A new report from the Food Security Information Network, the Global Report on Food Crises 2020, warns that the upheaval that has been set in motion by the COVID-19 pandemic may push even more families and communities into deeper distress. The Report from the UN World Food Programme and others warns 135 million people are currently facing acute risk of malnutrition with COVID-19 ‘potentially catastrophic’ for pushing more into this category. The Network joins a host of other high-profile humanitarian organisations in warning that Covid-19 will accelerate high levels of global food insecurity, with coronavirus posing a particular risk for exacerbating issues in low and middle income countries.

FDF publishes letter calling for gov to reject trade restrictions 

Organisations including the Agricultural Industries Confederation and the British Frozen Food Federation have signed a letter urging the government to ensure critical imports and exports of food and drink continue throughout the crisis. 

The letter urges the government to note the role of food and farming in national infrastructure, writing “Now more than ever, it is critical that we keep imports and exports of food and drink flowing. Essential movements of ingredients and raw materials must continue so that we can supply consumers across the UK.” Although to date not many countries have imposed export bans, there is growing concern from humanitarian organisations that export bans will lead to increases in food prices as seen during the 2008 financial crisis.

The Lancet launches CoHere, a post pandemic recovery plan

Beyond the deaths directly caused by COVID-19, the indirect effect of the virus on the health of the population is increasingly causing concern.

An editorial in The Lancet debates whether the cure will prove worse than the disease, exploring the narrative that mistakenly sees a division between health and the economy and concluding that “there should be no trade-off between health and wealth.”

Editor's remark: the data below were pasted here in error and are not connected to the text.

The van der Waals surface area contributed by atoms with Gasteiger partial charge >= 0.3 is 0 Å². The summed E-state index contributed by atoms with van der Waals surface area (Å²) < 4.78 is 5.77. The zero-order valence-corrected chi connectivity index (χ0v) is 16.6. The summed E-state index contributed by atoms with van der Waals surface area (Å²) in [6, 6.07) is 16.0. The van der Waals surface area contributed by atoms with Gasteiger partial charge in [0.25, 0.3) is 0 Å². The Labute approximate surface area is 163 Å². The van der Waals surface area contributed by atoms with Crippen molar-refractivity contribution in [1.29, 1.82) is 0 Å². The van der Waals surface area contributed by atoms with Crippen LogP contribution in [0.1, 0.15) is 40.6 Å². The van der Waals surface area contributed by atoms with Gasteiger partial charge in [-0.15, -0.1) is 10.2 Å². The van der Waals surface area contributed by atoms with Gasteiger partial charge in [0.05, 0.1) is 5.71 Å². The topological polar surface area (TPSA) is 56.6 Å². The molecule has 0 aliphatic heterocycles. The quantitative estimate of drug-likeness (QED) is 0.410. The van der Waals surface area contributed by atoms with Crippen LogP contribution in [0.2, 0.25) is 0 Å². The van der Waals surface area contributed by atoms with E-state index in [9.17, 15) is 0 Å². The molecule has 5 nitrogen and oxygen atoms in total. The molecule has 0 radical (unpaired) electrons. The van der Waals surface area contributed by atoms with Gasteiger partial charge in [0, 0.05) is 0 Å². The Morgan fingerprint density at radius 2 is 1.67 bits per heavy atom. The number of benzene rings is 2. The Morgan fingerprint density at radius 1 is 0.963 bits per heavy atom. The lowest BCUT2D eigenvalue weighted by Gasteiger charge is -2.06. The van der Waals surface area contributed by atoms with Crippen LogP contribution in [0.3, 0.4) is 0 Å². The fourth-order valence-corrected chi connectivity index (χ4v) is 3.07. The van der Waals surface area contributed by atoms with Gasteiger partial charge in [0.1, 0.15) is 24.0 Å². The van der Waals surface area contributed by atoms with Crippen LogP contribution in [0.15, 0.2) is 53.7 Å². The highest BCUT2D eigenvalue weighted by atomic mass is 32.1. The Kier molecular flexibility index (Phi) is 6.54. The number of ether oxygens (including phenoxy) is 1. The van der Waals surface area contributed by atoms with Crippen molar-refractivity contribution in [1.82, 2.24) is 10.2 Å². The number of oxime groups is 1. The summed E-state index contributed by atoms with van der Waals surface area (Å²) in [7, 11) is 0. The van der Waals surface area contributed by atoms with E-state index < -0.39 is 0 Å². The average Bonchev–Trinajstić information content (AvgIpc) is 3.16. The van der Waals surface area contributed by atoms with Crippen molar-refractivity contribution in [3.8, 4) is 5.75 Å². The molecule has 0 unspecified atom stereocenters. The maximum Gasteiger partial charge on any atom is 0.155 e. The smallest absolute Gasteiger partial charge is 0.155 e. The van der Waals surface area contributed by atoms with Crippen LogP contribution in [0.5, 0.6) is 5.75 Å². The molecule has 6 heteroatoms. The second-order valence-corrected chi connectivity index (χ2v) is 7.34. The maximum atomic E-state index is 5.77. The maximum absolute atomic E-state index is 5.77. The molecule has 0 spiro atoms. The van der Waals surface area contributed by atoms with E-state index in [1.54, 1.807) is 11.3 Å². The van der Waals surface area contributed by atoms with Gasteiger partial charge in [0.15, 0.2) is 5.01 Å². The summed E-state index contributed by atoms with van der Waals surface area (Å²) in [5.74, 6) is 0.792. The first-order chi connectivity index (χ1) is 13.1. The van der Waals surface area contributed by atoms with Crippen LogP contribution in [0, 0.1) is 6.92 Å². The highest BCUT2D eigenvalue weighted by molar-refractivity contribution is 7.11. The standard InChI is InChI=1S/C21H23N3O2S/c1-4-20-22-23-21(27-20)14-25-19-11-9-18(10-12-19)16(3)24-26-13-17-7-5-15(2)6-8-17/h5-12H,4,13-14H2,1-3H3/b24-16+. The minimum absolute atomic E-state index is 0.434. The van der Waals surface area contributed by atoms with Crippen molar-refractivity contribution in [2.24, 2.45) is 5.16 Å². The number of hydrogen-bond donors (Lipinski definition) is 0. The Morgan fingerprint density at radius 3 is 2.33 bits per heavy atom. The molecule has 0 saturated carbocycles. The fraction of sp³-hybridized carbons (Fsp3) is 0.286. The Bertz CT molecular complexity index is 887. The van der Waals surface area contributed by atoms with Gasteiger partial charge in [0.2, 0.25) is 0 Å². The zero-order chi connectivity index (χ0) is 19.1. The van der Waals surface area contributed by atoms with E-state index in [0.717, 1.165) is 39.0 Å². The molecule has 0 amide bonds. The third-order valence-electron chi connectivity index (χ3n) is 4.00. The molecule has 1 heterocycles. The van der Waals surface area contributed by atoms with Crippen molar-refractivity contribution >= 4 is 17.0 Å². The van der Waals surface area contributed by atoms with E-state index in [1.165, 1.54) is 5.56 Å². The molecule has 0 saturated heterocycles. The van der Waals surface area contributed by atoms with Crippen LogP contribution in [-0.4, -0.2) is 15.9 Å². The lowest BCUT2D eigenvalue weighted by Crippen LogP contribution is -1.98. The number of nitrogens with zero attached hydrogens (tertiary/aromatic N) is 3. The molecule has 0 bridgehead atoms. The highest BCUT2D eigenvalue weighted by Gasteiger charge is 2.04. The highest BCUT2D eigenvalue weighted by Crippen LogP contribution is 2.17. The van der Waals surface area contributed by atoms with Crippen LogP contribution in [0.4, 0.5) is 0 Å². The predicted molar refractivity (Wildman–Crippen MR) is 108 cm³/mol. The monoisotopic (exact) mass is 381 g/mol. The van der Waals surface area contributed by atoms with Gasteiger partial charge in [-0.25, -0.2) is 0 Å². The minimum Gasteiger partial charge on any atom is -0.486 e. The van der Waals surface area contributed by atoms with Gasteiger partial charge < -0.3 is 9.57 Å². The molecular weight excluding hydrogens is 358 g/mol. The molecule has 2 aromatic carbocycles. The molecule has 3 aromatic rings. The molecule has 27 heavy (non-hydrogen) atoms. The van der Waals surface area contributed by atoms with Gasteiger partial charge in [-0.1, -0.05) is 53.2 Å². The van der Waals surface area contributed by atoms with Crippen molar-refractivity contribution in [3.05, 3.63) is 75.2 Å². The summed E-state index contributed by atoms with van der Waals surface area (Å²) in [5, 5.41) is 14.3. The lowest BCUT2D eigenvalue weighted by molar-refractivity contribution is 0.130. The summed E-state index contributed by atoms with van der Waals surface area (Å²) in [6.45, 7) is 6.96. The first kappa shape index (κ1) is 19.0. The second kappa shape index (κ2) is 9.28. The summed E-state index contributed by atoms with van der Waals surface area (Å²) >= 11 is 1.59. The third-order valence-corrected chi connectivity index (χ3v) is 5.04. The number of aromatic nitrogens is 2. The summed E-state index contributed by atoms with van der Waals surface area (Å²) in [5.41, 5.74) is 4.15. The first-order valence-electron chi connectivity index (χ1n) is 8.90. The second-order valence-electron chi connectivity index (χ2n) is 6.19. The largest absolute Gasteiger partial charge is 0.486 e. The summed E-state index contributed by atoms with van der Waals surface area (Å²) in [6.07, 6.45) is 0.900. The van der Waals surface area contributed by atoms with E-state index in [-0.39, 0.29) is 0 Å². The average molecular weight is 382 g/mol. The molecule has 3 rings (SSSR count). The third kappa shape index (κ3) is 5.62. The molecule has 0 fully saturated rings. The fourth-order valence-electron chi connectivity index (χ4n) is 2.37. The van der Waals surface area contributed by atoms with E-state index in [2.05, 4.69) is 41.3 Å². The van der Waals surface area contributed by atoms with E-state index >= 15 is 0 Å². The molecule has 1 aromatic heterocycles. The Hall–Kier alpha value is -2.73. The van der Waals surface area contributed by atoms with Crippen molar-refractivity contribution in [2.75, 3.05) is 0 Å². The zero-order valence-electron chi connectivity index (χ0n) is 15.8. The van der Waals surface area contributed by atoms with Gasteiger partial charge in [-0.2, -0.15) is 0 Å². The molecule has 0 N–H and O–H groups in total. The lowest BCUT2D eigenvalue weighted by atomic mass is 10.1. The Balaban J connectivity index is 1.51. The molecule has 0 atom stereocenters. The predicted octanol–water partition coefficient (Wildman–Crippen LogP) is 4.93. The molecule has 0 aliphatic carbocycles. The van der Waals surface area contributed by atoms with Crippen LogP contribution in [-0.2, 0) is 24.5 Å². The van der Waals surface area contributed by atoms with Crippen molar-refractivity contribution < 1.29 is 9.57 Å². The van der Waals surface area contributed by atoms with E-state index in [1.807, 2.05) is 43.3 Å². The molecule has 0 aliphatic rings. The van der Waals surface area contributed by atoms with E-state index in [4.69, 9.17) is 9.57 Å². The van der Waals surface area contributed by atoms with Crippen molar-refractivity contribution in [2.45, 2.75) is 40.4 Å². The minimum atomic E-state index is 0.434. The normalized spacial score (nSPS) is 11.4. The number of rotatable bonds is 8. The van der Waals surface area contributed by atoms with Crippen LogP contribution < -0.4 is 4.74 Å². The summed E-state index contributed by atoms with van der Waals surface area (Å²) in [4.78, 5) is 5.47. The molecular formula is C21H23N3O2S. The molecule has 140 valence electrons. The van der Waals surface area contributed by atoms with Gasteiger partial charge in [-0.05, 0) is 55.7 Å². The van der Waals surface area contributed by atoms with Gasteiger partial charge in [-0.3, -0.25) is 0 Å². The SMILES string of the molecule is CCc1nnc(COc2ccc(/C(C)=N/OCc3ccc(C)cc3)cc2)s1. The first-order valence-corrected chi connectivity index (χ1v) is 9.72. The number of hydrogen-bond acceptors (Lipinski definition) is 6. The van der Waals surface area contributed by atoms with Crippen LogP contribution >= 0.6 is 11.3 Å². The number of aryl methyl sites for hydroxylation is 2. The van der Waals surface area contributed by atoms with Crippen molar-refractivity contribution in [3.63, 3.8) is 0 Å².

The editorial calls for a post-COVID-19 health recovery programme—CoHERE – noting the need to unify not only the global response to the pandemic, but also a global commitment to mitigate its damaging aftermath and referring to the IFS’s briefing note linking economic recessions to ill health.

Despite the numerous risks posed by COVID-19 to the food system, with the effects on economically vulnerable groups already beginning to be seen and with many more at risk of food insecurity as the economy contracts, it is interesting to see the theme of future food system resilience and ‘building back better’ starting to emerge. A recent editorial by Hubbub, the environmental charity, provides a useful round-up of some of the more optimistic opinions on the potential long-term impact of COVID-19 on the food system.

Suppliers ration stocks of tinned tomatoes after surge in demand

While to date it has been the retailers who have imposed restrictions on the number of items that consumers can buy, an article in the Guardian reports that tinned tomato suppliers are rationing stocks to supermarkets after demand in the UK surged more than 30% – suggesting that pressures are occurring at multiple stages of the food supply chain.

Suppliers and retailers said demand for tomatoes had outstripped that for beans, soup and tinned fish or vegetables, leaving suppliers concerned about stocks running low. A director of Princes Group, which owns the Napolina brand, confirmed it was allocating stock to its clients to ensure it could “fairly and equitably share” what is available and prevent stocks running out before the new season begins in June.